By Joe Olvera ©, 2012
A 1938 Action Comic Book shows a red-and-blue-clad Super-man hoisting up a car in an explosive scene; another shows the Man of Steel rescuing a man seen apparently falling to his death from a New-York style skyscraper. But for the flying super-dude, that man, obviously, would not have survived the fall. Thus, from the earliest inception, Superman burst upon the American scene as one of our first Super heroes.
From comic books, then, to a 1950s series about the Super-dude on the small screen, with actor George Reeves playing the role, an announcer introduced us to the man who was: “Faster than a speeding bullet. More powerful than a locomotive. Able to leap tall buildings in a single bound. Look, up in the sky, it’s a bird, it’s a plane. It’s Superman! Yes, it’s Superman – strange visitor from another planet who came to Earth with powers and abilities far beyond those of mortal men. Superman – who can change the course of mighty rivers, bend steel in his bare hands, and who disguised as Clark Kent, mild-mannered reporter for a great metropolitan newspaper, fights a never-ending battle for Truth, Justice, and the American way.”
And, so, one Super hero was born. One year later a second Super hero burst on the American scene when Batman appeared in Detective Comics #27 in May, 1939. Known also as the Caped Crusader, the Dark Knight, and the World’s Greatest Detective, Batman didn’t have superpowers, but he did have his Utility Belt, from which he could draw weapons to fight his enemies, including: The Joker, The Penguin, The Riddler, Two-Faced Poison Ivy, and, of course, Cat Woman. Batman was, of course, Bruce Wayne, billionaire industrialist who used his wealth, his wit, his intellectual powers to fight evil in the mythical Gotham City.
With the help of his boy wonder – Robin; his butler, Alfred Pennyworth, his Bat Cave, and his souped-up Bat Mobile, Batman was a mysterious figure who roamed the streets at night, scooping up evil-doers. Following on the heels of Superman, Batman was not from a distant planet like Krypton. He was American-born and bred. He did not have super-powers either, but he didn’t need them.
And then came Spider-Man. Known also as Spidery, Web-Slinger, Wall-Crawler, and Web-Head, Spider-Man crawled into the Super-Hero genre in Amazing Fantasy #15 in August, 1962. Published by Marvel Comics, and edited by Stan Lee and Steve Ditko, the character was born with super strength and super agility, including the ability to cling to most surfaces – like a spider – shoot spider webs using web shooters, and the sensitivity to react to danger quickly with his spider-sense.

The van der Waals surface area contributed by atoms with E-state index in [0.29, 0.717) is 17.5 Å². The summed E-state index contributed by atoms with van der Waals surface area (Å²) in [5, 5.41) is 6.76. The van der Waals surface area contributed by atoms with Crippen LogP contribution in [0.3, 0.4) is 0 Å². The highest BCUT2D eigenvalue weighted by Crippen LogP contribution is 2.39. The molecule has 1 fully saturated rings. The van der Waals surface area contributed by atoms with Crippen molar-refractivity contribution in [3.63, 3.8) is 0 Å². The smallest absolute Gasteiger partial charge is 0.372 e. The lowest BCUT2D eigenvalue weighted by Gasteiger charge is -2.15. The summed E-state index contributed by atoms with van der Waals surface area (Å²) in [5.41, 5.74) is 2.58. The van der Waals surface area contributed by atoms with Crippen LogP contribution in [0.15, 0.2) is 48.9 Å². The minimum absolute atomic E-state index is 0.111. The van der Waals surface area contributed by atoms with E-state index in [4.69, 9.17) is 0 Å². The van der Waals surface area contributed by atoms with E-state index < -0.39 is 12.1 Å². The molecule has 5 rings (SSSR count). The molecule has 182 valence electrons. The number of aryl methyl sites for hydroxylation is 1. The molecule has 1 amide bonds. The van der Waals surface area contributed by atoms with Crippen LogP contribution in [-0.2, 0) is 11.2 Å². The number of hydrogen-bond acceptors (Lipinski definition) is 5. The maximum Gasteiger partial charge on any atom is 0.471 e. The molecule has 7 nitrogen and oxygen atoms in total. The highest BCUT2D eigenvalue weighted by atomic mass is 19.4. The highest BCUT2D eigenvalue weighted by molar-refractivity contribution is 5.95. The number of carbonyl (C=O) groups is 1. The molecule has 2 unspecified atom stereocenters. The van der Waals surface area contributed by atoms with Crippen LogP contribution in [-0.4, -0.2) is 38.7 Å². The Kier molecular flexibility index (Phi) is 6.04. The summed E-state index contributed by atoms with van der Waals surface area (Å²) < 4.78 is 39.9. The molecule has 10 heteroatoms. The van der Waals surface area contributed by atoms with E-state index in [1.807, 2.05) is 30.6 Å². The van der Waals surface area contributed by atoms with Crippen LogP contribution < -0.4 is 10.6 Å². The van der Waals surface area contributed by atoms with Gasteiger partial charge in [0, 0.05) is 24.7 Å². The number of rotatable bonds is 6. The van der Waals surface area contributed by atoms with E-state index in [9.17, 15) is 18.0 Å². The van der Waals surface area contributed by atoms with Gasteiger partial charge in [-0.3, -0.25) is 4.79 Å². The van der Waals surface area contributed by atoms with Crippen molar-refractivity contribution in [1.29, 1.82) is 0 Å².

Though he came well after Superman and Batman, Spider-Man has superseded both comic books and commercial movies as the most popular and commercially successful hero. He has appeared in many forms of media, including animated and live-action television shows, syndicated newspaper comic strips and a series of films starring Tobey Maguire as the action star. He’s even been on Broadway, in the musical Spider-Man: Turn Off the Dark. To boot, Spiderman emerged, in 2011, as third on IGN’s Top 100 Comic Book Heroes of All Time.
From comic books to multi-media presentations, these Super-heroes have evolved into powerful, money-making mutants, earning millions of dollars around the world. None, however, has generated the huge commercial success of the most recent attack on human sensibilities as the movie, “The Avengers.” The recent production by Marvel Comics – who first introduced The Avengers in comic book form in 1963 – the film has set unprecedented box office records, raking in more than $107 million in its first weekend.
By uniting the Iron Man, the Incredible Hulk, Thor, Captain America, Wasp, the Ant Man, and others, and with their battle-cry of “Avengers Assemble,” the list of human mutants, robots, gods, aliens and supernatural beings have grossed more than $1.5 billion around the world, and still counting. But, picture, if you will, a movie featuring the super-hero trio of Superman, Batman, and Spiderman all in one production. Can you imagine the income to be generated by some creative movie- making genius? It boggles the mind!